November 18, 2004
Vol. 24 No. 5

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    SSA teams up with Greater Chicago Food Depository to research hunger

    By William Harms
    News Office

    The School of Social Service Administration and the Greater Chicago Food Depository have established a five-year partnership to research hunger in the metropolitan Chicago area and build capacity in hunger relief organizations across Cook County.

    Jeanne Marsh, Acting Dean and the George Herbert Jones Professor in SSA, said the collaboration continues the University’s history of incorporating and translating on-the-ground work into advancements in research, management and policy development.

    “A hallmark of SSA’s unique educational experience is making sure our students receive excellent classroom education and also learn, from day one, how to apply that knowledge in the broader context of a city’s neighborhoods and human service organizations,” said Marsh.

    “Having our students, faculty and staff work with the food depository will only enhance the education that our students receive and make them better prepared for future leadership within human service organizations worldwide,” she added.

    The newly formed partnership focuses on four areas: education and capacity building of hunger relief organizations in Chicago, training the next generation of human service leaders, raising the awareness of hunger at its root causes, and research.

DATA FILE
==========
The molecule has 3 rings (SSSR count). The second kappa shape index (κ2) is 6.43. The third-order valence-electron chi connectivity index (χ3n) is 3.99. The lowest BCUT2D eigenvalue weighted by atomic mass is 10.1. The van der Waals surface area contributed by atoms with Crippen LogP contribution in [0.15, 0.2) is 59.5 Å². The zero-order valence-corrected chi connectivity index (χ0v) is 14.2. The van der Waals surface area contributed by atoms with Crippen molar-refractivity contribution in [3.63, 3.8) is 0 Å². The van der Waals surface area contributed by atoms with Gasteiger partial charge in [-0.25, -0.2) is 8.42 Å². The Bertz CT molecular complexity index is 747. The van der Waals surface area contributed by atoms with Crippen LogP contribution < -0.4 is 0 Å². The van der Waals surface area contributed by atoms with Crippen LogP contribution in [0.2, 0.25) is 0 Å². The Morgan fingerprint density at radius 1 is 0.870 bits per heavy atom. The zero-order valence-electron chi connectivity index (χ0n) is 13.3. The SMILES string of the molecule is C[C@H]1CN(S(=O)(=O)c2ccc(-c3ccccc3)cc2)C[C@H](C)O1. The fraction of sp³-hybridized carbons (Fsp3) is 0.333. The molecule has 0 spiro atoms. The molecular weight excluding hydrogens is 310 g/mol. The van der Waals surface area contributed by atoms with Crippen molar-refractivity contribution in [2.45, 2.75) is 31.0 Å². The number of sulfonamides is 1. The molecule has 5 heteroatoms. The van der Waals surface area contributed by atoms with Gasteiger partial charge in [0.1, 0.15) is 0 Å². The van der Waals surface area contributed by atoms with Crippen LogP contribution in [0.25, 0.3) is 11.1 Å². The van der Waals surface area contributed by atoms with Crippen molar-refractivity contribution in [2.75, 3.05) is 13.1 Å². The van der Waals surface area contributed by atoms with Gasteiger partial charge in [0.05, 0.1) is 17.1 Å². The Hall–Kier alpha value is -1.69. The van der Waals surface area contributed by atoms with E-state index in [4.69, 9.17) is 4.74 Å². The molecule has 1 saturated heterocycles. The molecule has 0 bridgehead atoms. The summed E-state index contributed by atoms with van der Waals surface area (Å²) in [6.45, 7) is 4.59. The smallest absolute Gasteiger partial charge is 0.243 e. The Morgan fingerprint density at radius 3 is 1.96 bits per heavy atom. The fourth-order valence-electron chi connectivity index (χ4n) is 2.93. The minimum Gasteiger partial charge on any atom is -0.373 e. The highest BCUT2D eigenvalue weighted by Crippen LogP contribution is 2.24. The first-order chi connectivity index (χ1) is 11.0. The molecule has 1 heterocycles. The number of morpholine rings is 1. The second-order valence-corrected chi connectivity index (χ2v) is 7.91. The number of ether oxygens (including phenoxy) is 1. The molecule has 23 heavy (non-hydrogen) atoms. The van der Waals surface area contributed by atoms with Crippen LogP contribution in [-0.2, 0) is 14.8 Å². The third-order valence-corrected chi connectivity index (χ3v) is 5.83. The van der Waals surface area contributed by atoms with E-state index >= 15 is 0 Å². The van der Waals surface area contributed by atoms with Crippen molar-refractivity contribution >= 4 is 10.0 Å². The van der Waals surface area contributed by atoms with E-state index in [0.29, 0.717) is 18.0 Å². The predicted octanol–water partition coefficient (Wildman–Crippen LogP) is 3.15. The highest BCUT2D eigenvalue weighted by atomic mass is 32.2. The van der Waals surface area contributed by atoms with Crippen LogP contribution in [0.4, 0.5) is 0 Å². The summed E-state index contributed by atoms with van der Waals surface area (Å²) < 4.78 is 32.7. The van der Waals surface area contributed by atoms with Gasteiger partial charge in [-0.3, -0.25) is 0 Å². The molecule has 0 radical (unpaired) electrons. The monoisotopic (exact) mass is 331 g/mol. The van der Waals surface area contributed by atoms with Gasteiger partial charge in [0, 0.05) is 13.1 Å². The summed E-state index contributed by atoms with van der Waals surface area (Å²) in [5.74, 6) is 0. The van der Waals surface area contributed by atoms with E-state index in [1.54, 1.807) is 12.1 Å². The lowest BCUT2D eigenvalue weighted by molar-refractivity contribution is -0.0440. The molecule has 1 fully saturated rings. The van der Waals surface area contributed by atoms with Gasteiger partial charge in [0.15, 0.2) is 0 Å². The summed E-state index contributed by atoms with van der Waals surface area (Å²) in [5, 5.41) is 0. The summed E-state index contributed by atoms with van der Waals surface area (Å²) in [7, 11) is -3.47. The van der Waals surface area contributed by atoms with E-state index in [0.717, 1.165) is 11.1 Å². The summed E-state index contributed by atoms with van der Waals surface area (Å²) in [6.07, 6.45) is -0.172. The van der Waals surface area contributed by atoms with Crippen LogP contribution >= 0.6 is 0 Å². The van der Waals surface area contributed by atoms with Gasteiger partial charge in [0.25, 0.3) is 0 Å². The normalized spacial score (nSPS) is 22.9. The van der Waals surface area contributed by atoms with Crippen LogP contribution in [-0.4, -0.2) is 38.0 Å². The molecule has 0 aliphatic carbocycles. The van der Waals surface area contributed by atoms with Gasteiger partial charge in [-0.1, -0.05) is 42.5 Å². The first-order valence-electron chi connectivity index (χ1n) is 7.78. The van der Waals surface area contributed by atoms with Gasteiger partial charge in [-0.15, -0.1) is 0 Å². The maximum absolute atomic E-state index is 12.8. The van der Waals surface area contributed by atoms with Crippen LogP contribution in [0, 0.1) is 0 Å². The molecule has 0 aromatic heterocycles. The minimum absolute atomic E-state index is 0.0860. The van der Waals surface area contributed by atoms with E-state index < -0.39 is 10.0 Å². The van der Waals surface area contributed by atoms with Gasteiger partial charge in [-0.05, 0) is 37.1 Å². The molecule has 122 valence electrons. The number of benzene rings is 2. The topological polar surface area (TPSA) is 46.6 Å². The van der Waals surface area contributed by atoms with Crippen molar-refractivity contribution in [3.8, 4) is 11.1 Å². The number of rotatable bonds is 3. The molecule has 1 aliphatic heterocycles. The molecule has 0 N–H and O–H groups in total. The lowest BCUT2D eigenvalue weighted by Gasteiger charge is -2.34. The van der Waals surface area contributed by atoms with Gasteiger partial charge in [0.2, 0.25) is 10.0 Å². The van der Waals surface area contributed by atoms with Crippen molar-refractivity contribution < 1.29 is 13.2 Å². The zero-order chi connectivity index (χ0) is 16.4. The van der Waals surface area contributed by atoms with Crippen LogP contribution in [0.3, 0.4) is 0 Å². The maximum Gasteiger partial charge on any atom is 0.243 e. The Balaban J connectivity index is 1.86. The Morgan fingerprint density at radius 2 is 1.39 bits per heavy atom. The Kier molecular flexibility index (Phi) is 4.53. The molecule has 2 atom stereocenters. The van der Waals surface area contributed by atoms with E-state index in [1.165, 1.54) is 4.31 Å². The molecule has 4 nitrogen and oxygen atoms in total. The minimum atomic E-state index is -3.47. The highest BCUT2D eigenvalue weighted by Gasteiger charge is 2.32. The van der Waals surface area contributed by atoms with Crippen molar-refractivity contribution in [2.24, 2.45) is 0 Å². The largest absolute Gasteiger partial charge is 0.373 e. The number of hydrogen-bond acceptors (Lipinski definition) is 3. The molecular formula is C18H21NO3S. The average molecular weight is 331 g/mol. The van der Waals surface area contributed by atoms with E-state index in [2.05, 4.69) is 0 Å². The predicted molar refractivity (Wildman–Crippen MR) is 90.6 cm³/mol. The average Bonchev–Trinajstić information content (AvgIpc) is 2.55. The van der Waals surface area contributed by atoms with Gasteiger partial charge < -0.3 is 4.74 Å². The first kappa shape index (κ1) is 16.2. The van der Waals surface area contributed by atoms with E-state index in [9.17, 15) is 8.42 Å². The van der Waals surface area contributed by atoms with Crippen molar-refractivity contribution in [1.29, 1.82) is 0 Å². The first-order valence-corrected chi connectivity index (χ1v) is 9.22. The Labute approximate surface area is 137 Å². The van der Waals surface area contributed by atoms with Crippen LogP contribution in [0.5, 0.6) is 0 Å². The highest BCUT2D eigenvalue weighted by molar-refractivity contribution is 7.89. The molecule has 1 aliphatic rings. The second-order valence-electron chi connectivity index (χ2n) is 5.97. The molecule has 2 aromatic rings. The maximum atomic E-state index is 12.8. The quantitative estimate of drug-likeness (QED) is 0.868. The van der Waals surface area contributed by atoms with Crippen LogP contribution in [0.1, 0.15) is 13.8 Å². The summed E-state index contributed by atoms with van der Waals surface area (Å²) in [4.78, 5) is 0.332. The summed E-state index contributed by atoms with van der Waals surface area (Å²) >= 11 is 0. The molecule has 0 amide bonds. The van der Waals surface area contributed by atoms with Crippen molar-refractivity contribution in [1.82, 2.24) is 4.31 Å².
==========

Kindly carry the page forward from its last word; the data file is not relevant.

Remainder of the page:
“We are excited about this partnership and the far-reaching benefits our collaboration will have on our quest to end hunger in Cook County,” said Michael Mulqueen, executive director of the Greater Chicago Food Depository. “Through education, training and a greater understanding of poverty issues in our community, the food depository and tomorrow’s social service leaders will be better positioned to put an end to the daily disaster of hunger that currently faces our community.”

    Over the next nine months, food depository staff members and SSA faculty and students will develop a plan for programming and development activities for the following four years of the agreement.

    The partnership members will first explore debt forgiveness programs for graduates of SSA or the Harris Graduate School of Public Policy Studies who choose to work at the Greater Chicago Food Depository or one of its member agencies; create field education opportunities at the food depository for SSA students; and develop joint continuing education programming between SSA’s Professional Development Program and the food depository’s award-winning training program, known as Pantry University.

    The Greater Chicago Food Depository, Chicago’s food bank, is a not-for-profit food distribution center providing food for hungry people while striving to end hunger throughout Chicago. The food depository distributes donated and purchased food through a network of 600 pantries, soup kitchens and shelters to more than 91,000 adults and children every week.

    Last year, the Greater Chicago Food Depository distributed more than 40 million pounds of non-perishable food and fresh produce, dairy products, meat, poultry and fish, the equivalent to more than 84,300 meals per day.